About Lori H Rice

Lori Rice is a fourth-grade teacher at West Elementary in Wamego, Kansas, who has taught K-2 reading as well as kindergarten, first grade and fourth grade since 1996. She has a passion for creativity, learning, questioning and the whole child. Her classroom is a place of acceptance and celebrating differences.
courtesy pccstem.org

courtesy pccstem.org

Discipline, as defined by Google, is a noun or verb which is the practice of or to train (someone) to obey rules or a code of behavior, using punishment to correct disobedience. Classrooms must have agreed up on rules and follow common unspoken rules to be successful. But a successful classroom goes beyond discipline into life skills and learning. I am often asked what I use for classroom management. The answer is a combination of love, creativity, patience, and teaching.

Education is filled with buzz words. Having been in the classroom for 18 years I have seen the pendulum swing back and forth from teaching method to teaching method, philosophy to philosophy, strategy to strategy, and so on. There are things that make me cringe and they eventually fail. Interwoven within each swing, however, are good ideas. Habits of Mind is one of those good ideas.

We have all been to the doctor and been told things we need to do more of or better or differently. Eat more greens, drink water, exercise. Teaching is about philosophy and management and goes beyond knowledge. Inspiring learning is not just a prescription, like something given by a doctor and followed or ignored. It goes beyond discipline where a community is created and strengthened. Incorporating Habits of Mind into your classroom is about developing character towards behaving perceptively when confronted with problems. It is about providing students with tools and strategies and developing responses to situations that are constructive instead of destructive. Using Habits of Mind builds citizens.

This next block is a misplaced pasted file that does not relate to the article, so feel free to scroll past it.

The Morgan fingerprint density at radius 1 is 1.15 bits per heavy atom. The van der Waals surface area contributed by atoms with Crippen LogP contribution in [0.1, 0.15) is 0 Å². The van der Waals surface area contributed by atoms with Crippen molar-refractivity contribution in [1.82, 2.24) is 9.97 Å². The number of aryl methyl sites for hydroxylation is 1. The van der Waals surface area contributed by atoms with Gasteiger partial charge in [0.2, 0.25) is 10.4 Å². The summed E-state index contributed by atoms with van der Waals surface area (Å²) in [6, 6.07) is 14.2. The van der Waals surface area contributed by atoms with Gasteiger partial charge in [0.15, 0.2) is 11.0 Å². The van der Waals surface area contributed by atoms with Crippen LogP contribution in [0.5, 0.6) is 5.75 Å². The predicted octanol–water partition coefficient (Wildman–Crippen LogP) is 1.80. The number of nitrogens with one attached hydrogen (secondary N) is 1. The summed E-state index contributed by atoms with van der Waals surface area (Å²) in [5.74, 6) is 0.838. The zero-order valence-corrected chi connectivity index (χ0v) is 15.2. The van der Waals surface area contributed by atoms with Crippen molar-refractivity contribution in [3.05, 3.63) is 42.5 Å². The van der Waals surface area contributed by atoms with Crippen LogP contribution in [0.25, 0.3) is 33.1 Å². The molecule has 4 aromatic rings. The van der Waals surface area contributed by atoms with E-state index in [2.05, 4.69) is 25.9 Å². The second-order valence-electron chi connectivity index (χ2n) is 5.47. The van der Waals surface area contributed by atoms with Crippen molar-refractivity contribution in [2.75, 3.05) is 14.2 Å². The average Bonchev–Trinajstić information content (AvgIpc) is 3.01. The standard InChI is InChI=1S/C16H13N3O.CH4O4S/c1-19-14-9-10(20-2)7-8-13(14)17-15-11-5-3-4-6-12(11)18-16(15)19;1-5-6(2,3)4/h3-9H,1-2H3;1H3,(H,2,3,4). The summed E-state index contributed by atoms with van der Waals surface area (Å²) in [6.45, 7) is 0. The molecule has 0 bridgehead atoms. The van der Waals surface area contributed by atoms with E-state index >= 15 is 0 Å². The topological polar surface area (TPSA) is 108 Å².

There are many resources available to learn about and find resources for teaching with Habits of Mind. Research these habits and reflect within yourself on the habits you have that are strengths and those in which you struggle. Use this to help you understand your management style and needs.  Set up your classroom as a working community and think about your students as a group working towards a common goal–learning. Going beyond the sticker chart, clip up/clip down, and other external rewards systems into teaching Habits of Mind will allow for more teaching time and less time spent on discipline.

In the first week of school discuss the habits or the habits you want to focus on in your classroom. Have students self-reflect. Ask them to think of examples of people in their own lives who are examples of the habits. Read books that have characters demonstrating the habits. Post the habits and have an open discussion about how your classroom community will work. Be clear in your expectations. Setting up the atmosphere of your classroom will set the successful tone for your year.

My classroom is a community of learning. This is achieved through trust and respect. It takes setting the stage in the beginning, but students learn life skills that will enable them to be successful citizens. This school year, think about moving beyond discipline and into developing life long habits in your students. Use some of the resources to learn about, teach, and live the Habits of Mind. You will find a community developing and the need for discipline decrease so you can do what you love, teach!

Habits of Mind Website:  Single Page Poster

Facebook Page 

Integrating Habits of Mind
Habits of Mind Lesson Plans 

Habits of Mind: Persistence

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